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Charlie Chaplin celebrated in the new exhibition at Deal Kent Museum of the Moving Image


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When the Kent Museum of the Moving Image reopens tomorrow, it will be with a new exhibition, celebrating a larger than life character, and actor, from the past.

While researching the exhibition World War One on Film and in the Media, managers at the Deal museum turned up some surprises, including the effect Charlie Chaplin had on the war effort.

Charlie Chaplin as the tramp
Charlie Chaplin as the tramp

His films were the staple fare of frontline cinemas for the troops and kept them both fighting and laughing.

He kept spirits up at what was possibly the most important time of all back at the beginning of the 20th century.

His emergence as the world's favourite film comedian coincided with the start of the First World War - so much so that his first film, Making a Living, appeared just six months before Britain (along with France and Russia) went to war.

But it wasn't just the morale of those back home that he boosted.

The curators of the Kent Museum of the Moving Image, in Deal, David Francis and Joss Marsh, say he was vital in keeping up the troops' morale (also known as Tommies).

The pair said: "It wasn't just the rum ration, or leave, or discipline, or courage. It was the world's most famous Tramp."

There is written evidence of this, as wartime poet Wilfred Owen wrote to his mother: "I absolutely worship Charlie Chaplin."

"It's a remarkable testimony, about a man branded a coward and a shirker for not returning to Britain, to serve, (and regularly sent white feathers in the post)," they said.

Garry Tower with the Chaplin standee set to appear at the Kent Museum of the Moving Image
Garry Tower with the Chaplin standee set to appear at the Kent Museum of the Moving Image

"From a man you might not expect to appreciate silent comedy, or the low-brow medium of cinema.

"But what Chaplin gave Owen, and his men, and millions more was the release, the healing, and the defiance of laughter."

Millions watched his antics in improvised and purpose-built front-line cinemas – in ramshackle sheds, in tents, in tunnels, in barns, and in bombed-out houses.

Films like Dough and Dynamite and The Bank were also shown in hospitals to shellshocked troops behind the lines or back home, as a kind of laughter therapy. They were even projected onto the ceiling, where the most injured could see them.

And it wasn't just the laughs that he gave people. The Tramp - Chaplin's famous character on screen - also became a symbol of wartime endurance through the use of his slapstick technique, so called after the real stick with which performers were lambasted in the Italian commedia d'arte.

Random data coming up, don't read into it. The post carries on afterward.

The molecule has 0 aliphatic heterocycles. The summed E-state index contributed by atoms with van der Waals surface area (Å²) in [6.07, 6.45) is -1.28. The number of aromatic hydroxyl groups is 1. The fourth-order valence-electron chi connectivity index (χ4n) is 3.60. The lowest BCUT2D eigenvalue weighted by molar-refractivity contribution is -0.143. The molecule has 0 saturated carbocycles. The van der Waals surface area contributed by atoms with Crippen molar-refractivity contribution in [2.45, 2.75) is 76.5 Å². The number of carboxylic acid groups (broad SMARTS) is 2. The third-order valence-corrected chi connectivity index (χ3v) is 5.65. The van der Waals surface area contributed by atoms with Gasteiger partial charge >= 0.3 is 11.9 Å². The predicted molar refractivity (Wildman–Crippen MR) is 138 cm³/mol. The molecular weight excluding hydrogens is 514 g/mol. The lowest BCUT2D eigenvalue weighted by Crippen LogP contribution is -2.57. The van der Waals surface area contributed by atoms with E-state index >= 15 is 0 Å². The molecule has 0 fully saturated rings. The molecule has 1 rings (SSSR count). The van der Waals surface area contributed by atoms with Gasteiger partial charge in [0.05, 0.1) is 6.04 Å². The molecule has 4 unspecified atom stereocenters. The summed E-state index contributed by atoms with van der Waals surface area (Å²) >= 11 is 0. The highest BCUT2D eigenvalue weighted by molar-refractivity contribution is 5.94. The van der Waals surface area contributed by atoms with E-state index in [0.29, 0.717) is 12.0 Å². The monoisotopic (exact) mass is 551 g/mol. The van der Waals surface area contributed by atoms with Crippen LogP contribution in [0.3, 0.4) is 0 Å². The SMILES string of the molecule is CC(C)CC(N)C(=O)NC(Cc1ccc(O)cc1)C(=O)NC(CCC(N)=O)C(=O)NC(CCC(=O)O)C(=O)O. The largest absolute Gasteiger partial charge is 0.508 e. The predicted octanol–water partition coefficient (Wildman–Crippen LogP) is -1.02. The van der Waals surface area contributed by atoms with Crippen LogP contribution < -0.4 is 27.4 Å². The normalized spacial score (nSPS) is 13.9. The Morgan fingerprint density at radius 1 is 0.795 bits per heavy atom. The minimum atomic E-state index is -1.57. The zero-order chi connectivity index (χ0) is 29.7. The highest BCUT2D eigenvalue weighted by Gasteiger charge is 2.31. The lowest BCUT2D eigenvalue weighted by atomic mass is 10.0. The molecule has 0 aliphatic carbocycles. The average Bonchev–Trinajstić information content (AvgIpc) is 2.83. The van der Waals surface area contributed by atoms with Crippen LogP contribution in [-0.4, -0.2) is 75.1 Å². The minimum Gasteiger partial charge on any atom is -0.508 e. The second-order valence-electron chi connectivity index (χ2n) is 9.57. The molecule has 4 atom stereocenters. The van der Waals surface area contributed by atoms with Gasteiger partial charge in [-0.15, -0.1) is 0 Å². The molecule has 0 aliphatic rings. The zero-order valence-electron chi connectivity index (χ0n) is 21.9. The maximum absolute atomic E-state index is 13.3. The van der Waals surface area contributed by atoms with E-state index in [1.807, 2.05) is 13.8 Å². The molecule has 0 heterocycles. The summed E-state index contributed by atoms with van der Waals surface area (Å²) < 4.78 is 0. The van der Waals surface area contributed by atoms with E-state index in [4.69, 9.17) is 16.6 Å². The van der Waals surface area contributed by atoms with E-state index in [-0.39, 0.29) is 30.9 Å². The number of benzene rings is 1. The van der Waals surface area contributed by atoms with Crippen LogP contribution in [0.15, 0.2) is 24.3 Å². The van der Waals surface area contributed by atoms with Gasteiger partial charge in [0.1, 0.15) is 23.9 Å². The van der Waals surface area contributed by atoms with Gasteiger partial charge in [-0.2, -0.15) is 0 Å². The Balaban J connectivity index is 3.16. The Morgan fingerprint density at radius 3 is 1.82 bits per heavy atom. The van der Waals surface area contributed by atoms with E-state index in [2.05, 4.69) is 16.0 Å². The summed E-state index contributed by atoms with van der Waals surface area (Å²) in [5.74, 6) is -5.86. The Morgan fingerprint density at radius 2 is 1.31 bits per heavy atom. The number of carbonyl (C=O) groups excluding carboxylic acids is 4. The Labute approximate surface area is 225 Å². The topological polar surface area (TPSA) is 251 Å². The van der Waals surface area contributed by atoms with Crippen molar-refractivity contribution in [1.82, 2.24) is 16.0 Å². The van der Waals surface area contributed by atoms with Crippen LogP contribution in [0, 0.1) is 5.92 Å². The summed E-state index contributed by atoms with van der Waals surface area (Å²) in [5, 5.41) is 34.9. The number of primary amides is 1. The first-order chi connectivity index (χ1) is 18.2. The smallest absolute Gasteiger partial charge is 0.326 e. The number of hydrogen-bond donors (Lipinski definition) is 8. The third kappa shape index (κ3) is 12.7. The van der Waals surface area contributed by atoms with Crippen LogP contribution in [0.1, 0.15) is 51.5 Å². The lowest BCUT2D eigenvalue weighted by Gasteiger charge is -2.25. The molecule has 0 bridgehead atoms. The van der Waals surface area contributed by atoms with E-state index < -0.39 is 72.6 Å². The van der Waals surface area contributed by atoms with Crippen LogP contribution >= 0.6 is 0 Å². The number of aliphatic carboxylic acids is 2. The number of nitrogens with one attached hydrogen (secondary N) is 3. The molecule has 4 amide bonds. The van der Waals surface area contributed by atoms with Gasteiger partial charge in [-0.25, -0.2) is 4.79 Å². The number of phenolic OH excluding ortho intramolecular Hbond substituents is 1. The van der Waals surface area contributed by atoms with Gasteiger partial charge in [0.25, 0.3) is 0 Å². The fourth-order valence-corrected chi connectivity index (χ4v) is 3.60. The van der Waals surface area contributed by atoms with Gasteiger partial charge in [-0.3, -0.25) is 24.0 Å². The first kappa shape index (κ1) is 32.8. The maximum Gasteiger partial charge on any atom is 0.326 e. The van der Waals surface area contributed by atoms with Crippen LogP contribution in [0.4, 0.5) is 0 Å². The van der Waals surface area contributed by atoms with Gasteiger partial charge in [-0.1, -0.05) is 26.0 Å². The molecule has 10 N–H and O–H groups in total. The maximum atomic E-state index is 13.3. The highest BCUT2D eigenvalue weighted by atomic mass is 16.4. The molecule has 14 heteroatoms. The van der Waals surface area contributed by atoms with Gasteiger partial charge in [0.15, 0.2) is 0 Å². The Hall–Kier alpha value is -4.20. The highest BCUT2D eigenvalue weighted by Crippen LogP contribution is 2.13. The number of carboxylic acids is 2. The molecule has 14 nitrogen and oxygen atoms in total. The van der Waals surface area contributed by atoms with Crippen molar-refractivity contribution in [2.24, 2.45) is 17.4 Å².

Charlie Chaplin in The Circus
Charlie Chaplin in The Circus

The Tramp endured violence repeatedly, but also got back up, to fight another day, just as every soldier hoped to.

Chaplin also referred to his character as a "Little Fellow", standing for every man who volunteered or was conscripted in the war.

When the museum reopens on Friday, July 30, the exhibition, which also includes some rare Chaplin material and illustrations, will also feature a recreation of a life-size Charlie Chaplin "standee."

They were commonly stood outside cinema frontages - and sometimes pinched and taken to the trenches.

There they were set up to defy the "enemy", for whom Chaplin films were verboten.

"We know what the standee looked like, just as we know something about frontline cinemas," the couple said, "thanks to the research of our friend Dr. Nicholas Hiley."

Dr Hiley sent Kent MOMI two colour postcards featuring the Chaplin standee, by the king of saucy seaside postcards, Donald McGill.

From these, with talented local friends and volunteers - artist Julie Sumner; John MacLellan, digital editor and printer Garry Kemp - the museum has recreated the standee for the exhibition, and visitors can be snapped with it...for the first time in more than 100 years.

Just don't pinch it!

* The museum can be found at 41 Stanhope Road, Deal, CT14 6AD. Its summer opening hours are 11am to 6pm.

Find out more at kentmomi.org, call 01304 239515 or email info@kentmomi.org

For more days out across Kent click here.

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